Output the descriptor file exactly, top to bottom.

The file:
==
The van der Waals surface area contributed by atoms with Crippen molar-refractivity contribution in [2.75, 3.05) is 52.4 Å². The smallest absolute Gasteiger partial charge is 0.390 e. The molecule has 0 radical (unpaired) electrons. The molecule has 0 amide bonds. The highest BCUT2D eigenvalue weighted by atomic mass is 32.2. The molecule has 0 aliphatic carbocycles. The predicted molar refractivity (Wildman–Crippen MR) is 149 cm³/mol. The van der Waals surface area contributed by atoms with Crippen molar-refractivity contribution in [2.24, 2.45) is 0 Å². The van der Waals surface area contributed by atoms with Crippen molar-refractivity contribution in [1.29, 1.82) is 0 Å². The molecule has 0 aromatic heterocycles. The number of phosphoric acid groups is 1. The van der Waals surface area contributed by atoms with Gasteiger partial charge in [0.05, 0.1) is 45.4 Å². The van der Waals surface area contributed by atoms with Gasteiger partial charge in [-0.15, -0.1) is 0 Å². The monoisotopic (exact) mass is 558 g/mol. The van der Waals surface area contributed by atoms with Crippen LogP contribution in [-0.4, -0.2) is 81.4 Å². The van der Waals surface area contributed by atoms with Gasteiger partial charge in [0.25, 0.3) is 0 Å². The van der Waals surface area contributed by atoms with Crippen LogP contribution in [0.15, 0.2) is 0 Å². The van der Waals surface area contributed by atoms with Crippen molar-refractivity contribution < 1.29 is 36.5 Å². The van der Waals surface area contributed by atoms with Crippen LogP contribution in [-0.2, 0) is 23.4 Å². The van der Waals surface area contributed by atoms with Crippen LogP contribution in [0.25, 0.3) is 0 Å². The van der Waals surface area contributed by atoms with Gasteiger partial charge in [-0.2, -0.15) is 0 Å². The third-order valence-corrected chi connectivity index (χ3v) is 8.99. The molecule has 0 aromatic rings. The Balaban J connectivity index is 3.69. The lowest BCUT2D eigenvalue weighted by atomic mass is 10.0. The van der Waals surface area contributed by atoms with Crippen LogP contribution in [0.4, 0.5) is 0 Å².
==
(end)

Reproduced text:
The van der Waals surface area contributed by atoms with Crippen molar-refractivity contribution in [2.75, 3.05) is 52.4 Å². The smallest absolute Gasteiger partial charge is 0.390 e. The molecule has 0 radical (unpaired) electrons. The molecule has 0 amide bonds. The highest BCUT2D eigenvalue weighted by atomic mass is 32.2. The molecule has 0 aliphatic carbocycles. The predicted molar refractivity (Wildman–Crippen MR) is 149 cm³/mol. The van der Waals surface area contributed by atoms with Crippen molar-refractivity contribution in [2.24, 2.45) is 0 Å². The van der Waals surface area contributed by atoms with Crippen molar-refractivity contribution in [1.29, 1.82) is 0 Å². The molecule has 0 aromatic heterocycles. The number of phosphoric acid groups is 1. The van der Waals surface area contributed by atoms with Gasteiger partial charge in [0.05, 0.1) is 45.4 Å². The van der Waals surface area contributed by atoms with Gasteiger partial charge in [-0.15, -0.1) is 0 Å². The monoisotopic (exact) mass is 558 g/mol. The van der Waals surface area contributed by atoms with Crippen LogP contribution in [-0.4, -0.2) is 81.4 Å². The van der Waals surface area contributed by atoms with Gasteiger partial charge in [0.25, 0.3) is 0 Å². The van der Waals surface area contributed by atoms with Crippen LogP contribution in [0.15, 0.2) is 0 Å². The van der Waals surface area contributed by atoms with Crippen molar-refractivity contribution < 1.29 is 36.5 Å². The van der Waals surface area contributed by atoms with Crippen LogP contribution in [-0.2, 0) is 23.4 Å². The van der Waals surface area contributed by atoms with Crippen LogP contribution in [0.25, 0.3) is 0 Å². The van der Waals surface area contributed by atoms with Gasteiger partial charge in [-0.2, -0.15) is 0 Å². The third-order valence-corrected chi connectivity index (χ3v) is 8.99. The molecule has 0 aromatic rings. The Balaban J connectivity index is 3.69. The lowest BCUT2D eigenvalue weighted by atomic mass is 10.0. The van der Waals surface area contributed by atoms with Crippen LogP contribution in [0.4, 0.5) is 0 Å².